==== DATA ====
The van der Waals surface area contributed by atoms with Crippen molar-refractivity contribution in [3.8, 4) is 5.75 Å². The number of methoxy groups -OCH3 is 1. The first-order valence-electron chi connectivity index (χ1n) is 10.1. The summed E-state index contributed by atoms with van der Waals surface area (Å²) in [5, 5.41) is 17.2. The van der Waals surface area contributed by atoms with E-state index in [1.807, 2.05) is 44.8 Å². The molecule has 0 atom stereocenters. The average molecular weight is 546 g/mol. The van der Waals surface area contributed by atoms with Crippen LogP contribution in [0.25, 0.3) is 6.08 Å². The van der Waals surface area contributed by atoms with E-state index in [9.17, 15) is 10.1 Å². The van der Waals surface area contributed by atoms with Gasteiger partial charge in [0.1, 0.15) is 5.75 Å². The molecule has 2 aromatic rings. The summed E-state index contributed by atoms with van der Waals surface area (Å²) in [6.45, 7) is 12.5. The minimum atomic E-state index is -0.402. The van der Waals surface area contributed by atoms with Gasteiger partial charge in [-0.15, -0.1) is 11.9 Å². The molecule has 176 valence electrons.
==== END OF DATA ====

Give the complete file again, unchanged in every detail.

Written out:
The van der Waals surface area contributed by atoms with Crippen molar-refractivity contribution in [3.8, 4) is 5.75 Å². The number of methoxy groups -OCH3 is 1. The first-order valence-electron chi connectivity index (χ1n) is 10.1. The summed E-state index contributed by atoms with van der Waals surface area (Å²) in [5, 5.41) is 17.2. The van der Waals surface area contributed by atoms with E-state index in [1.807, 2.05) is 44.8 Å². The molecule has 0 atom stereocenters. The average molecular weight is 546 g/mol. The van der Waals surface area contributed by atoms with Crippen LogP contribution in [0.25, 0.3) is 6.08 Å². The van der Waals surface area contributed by atoms with E-state index in [9.17, 15) is 10.1 Å². The van der Waals surface area contributed by atoms with Gasteiger partial charge in [0.1, 0.15) is 5.75 Å². The molecule has 2 aromatic rings. The summed E-state index contributed by atoms with van der Waals surface area (Å²) in [6.45, 7) is 12.5. The minimum atomic E-state index is -0.402. The van der Waals surface area contributed by atoms with Gasteiger partial charge in [-0.15, -0.1) is 11.9 Å². The molecule has 176 valence electrons.